How to Start Your Own Garage

Updated February 21, 2017

As people keep their old cars for longer periods of time to avoid committing to a car new payment, knowledgeable, skilled mechanics are in greater demand than ever before. As an experienced mechanic, you may nurture the dream of owning your own garage one day. The ability to be your own boss and the additional income that accompanies business ownership are powerful incentives for you to start your own repair shop. If you harbour the dream of your own garage, hard work and preparation will enable you to meet your goal.

Save up a down payment for your own garage. Even if you have a stellar credit rating, banks still want to see that you have some cash behind you. Putting up a down payment reinforces your commitment to the business and shows that you have the ability to manage your money.

Obtain the appropriate business licenses. You will need a tax identification number and the appropriate permit to allow you to collect sales tax. Check with your local government to see what, if any, licenses or permits are required to open a business in your area.

Draw up a business plan. Several models are available on the Internet or through various publications. You will need this when you go to the bank to apply for financing for your business. A well thought out business plan is the mark of a good businessman and eases lender's minds when it comes to gambling on your business.

Apply for pre-approval for a business loan. Once you have a lender behind you, you can start planning in earnest. You'll be able to budget your monthly expenses including rent, utilities, salaries and supplies.

Find a location for your garage. Look into local zoning laws to guide your search. Consult a commercial real estate agent to help you locate the perfect spot. Consider how easily accessible your location is to your target market. Have a lawyer look over your lease before you sign, so there are no ugly surprises in the future.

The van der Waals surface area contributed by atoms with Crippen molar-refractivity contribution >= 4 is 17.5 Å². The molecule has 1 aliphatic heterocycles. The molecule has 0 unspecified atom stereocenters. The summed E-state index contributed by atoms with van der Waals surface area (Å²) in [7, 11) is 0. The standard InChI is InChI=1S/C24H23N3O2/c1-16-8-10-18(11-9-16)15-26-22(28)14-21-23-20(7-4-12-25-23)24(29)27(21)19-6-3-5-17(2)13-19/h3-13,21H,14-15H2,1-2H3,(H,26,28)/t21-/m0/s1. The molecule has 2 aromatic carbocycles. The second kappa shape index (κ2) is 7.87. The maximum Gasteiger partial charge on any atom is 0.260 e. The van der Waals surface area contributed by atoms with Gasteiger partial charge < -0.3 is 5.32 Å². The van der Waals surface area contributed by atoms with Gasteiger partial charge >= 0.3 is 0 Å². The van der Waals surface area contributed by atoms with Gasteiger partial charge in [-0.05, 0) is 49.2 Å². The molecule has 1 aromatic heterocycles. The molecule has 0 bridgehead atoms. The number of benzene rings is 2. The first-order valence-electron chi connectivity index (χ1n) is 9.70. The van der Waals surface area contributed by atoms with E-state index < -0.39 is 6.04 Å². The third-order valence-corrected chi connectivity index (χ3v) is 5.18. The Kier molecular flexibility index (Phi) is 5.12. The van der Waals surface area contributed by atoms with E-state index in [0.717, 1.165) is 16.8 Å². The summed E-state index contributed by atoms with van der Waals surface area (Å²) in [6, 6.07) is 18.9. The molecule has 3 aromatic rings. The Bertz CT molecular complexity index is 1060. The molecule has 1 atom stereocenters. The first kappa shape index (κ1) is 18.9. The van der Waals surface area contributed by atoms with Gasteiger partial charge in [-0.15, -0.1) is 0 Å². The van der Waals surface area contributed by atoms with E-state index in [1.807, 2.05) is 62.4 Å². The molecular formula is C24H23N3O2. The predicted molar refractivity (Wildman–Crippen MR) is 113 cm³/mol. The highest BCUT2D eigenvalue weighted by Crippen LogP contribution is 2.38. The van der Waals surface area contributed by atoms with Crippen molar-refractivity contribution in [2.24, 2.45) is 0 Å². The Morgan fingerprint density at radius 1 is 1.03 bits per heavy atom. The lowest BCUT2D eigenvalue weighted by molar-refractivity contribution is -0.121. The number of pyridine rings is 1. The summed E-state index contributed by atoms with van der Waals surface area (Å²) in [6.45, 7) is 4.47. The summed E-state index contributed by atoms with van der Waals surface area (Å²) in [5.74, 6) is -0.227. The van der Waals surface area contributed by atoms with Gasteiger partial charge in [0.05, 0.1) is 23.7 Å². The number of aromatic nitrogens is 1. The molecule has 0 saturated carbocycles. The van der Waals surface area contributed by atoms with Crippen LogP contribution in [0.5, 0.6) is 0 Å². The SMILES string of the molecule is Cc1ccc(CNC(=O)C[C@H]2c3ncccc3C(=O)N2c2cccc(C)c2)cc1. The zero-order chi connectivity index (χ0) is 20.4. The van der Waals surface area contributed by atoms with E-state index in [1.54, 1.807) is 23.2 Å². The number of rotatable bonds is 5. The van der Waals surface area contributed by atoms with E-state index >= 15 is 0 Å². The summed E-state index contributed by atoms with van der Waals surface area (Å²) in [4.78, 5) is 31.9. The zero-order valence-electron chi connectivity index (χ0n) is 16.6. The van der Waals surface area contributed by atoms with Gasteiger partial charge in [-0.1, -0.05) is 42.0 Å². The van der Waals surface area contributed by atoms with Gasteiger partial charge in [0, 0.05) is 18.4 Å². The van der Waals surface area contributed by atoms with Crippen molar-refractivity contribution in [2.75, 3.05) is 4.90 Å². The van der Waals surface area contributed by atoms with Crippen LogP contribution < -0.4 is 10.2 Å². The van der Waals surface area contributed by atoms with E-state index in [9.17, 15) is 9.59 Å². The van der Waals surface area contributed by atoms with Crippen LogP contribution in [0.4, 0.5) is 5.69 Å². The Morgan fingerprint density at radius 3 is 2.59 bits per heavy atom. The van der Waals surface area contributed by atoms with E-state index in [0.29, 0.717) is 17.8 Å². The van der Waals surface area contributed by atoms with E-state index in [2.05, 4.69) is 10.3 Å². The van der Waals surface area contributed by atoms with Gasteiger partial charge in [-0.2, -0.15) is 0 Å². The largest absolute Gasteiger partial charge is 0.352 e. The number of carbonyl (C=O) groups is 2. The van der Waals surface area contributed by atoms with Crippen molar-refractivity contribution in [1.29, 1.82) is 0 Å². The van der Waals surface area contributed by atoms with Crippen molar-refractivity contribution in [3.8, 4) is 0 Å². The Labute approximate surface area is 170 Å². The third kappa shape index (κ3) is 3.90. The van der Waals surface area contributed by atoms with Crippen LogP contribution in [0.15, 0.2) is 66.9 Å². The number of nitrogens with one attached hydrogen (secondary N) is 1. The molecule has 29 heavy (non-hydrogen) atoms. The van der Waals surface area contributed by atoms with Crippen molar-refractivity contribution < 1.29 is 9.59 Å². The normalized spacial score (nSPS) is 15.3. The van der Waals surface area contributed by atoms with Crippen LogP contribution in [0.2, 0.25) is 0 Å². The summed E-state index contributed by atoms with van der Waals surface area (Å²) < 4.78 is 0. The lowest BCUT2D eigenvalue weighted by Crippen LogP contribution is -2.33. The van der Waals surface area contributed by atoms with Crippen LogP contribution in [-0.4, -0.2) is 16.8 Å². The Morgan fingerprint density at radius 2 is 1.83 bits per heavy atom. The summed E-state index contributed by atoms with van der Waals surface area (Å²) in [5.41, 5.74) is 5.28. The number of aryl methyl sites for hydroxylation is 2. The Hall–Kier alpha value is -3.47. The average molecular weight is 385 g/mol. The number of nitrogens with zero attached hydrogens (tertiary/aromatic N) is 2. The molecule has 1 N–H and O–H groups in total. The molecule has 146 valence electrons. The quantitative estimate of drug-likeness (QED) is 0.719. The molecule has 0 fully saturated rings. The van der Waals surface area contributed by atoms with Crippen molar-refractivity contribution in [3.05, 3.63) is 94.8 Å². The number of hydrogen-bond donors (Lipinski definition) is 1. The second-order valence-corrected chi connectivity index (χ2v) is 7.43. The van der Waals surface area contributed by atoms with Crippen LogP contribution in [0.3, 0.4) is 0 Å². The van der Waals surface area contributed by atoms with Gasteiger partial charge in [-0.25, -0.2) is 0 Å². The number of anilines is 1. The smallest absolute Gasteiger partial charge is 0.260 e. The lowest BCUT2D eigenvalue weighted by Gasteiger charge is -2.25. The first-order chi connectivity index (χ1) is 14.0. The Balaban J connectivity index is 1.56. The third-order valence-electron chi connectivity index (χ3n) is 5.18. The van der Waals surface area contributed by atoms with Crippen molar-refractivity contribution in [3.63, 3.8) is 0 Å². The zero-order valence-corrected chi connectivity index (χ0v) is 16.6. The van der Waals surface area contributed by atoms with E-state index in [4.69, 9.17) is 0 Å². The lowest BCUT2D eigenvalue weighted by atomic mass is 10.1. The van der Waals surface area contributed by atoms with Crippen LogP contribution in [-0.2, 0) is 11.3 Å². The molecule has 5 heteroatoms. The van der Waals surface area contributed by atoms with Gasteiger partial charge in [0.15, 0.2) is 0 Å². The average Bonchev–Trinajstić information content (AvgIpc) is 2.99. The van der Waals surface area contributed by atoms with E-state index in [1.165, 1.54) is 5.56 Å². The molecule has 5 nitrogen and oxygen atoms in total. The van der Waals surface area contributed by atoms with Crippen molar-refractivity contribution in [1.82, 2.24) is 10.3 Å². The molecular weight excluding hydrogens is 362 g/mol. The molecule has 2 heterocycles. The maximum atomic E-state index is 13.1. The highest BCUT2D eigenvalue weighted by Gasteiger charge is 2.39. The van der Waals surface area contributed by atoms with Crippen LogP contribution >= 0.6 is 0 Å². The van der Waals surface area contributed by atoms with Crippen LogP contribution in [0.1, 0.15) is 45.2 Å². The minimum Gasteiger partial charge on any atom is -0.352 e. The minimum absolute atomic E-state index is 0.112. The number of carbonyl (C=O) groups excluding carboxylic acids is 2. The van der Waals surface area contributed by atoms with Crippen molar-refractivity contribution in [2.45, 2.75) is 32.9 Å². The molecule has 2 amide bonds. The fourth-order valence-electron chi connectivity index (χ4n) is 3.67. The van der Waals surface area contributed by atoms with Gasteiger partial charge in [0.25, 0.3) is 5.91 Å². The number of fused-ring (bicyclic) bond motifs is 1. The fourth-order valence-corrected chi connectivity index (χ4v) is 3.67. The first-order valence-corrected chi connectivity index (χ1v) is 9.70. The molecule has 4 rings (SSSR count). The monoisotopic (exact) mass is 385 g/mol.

Purchase all needed tools and equipment. Look for a supplier with reasonable prices and a guarantee on their products. Look for someone you can build a relationship with over time so you don't have to change suppliers later and waste valuable time.

Hire a competent and reputable staff of mechanics. Choose both experienced mechanics and those who have recently graduated from a certified program. The two types of mechanics will bring a good mix of experience and education in the newest techniques to your business.

Advertise your garage. Purchase business cards, business telephone listings and reasonably priced advertising. Hand out your card to everyone you meet. Advertise in small, local publications in order to keep advertising costs down.


Get the word out to potential customers even before you have your garage set up. Put the word out that you will be offering your professional services in the near future.

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About the Author

Amie Taylor has been a writer since 2000. Book reviews, gardening and outdoor lawn equipment repair articles and short fiction account for a handful of her published works. Taylor gained her gardening and outdoor equipment repair experience from working in the landscaping and lawn-care business she and her husband own and operate.